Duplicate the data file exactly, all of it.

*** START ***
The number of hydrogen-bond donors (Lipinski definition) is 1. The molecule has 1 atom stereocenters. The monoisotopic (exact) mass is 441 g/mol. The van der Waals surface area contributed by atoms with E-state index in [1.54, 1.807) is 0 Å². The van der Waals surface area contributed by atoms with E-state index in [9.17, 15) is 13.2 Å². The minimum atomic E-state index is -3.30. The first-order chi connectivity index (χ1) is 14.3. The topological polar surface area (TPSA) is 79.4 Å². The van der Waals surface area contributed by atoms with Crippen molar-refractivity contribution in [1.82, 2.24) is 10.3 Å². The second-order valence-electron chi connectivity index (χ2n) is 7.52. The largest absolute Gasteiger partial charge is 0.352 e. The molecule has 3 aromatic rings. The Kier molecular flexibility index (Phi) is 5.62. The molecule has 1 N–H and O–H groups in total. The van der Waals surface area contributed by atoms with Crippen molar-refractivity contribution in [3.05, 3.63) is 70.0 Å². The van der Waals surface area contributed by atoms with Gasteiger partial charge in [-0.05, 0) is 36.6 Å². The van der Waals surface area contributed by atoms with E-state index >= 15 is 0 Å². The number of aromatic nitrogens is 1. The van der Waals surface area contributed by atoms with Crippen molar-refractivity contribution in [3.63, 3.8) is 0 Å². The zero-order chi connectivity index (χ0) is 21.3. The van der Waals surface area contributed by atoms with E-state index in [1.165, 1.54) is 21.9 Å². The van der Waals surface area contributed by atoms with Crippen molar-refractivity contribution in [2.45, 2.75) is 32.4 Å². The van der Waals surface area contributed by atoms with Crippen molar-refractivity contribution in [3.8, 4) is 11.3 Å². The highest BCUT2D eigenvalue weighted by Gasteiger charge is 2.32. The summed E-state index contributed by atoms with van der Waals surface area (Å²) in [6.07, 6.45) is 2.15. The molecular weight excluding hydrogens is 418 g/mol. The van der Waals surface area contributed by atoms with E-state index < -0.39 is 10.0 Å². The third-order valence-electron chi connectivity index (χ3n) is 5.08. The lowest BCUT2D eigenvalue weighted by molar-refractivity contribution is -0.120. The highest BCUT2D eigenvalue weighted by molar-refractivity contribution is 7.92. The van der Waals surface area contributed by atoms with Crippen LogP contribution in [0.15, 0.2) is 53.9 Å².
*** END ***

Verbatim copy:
The number of hydrogen-bond donors (Lipinski definition) is 1. The molecule has 1 atom stereocenters. The monoisotopic (exact) mass is 441 g/mol. The van der Waals surface area contributed by atoms with E-state index in [1.54, 1.807) is 0 Å². The van der Waals surface area contributed by atoms with E-state index in [9.17, 15) is 13.2 Å². The minimum atomic E-state index is -3.30. The first-order chi connectivity index (χ1) is 14.3. The topological polar surface area (TPSA) is 79.4 Å². The van der Waals surface area contributed by atoms with Crippen molar-refractivity contribution in [1.82, 2.24) is 10.3 Å². The second-order valence-electron chi connectivity index (χ2n) is 7.52. The largest absolute Gasteiger partial charge is 0.352 e. The molecule has 3 aromatic rings. The Kier molecular flexibility index (Phi) is 5.62. The molecule has 1 N–H and O–H groups in total. The van der Waals surface area contributed by atoms with Crippen molar-refractivity contribution in [3.05, 3.63) is 70.0 Å². The van der Waals surface area contributed by atoms with Gasteiger partial charge in [-0.05, 0) is 36.6 Å². The van der Waals surface area contributed by atoms with E-state index >= 15 is 0 Å². The number of aromatic nitrogens is 1. The van der Waals surface area contributed by atoms with Crippen molar-refractivity contribution in [3.63, 3.8) is 0 Å². The zero-order chi connectivity index (χ0) is 21.3. The van der Waals surface area contributed by atoms with E-state index in [1.165, 1.54) is 21.9 Å². The van der Waals surface area contributed by atoms with Crippen molar-refractivity contribution in [2.45, 2.75) is 32.4 Å². The van der Waals surface area contributed by atoms with Crippen molar-refractivity contribution in [3.8, 4) is 11.3 Å². The highest BCUT2D eigenvalue weighted by Gasteiger charge is 2.32. The summed E-state index contributed by atoms with van der Waals surface area (Å²) in [6.07, 6.45) is 2.15. The molecular weight excluding hydrogens is 418 g/mol. The van der Waals surface area contributed by atoms with E-state index < -0.39 is 10.0 Å². The third-order valence-electron chi connectivity index (χ3n) is 5.08. The lowest BCUT2D eigenvalue weighted by molar-refractivity contribution is -0.120. The highest BCUT2D eigenvalue weighted by molar-refractivity contribution is 7.92. The van der Waals surface area contributed by atoms with Crippen LogP contribution in [0.15, 0.2) is 53.9 Å².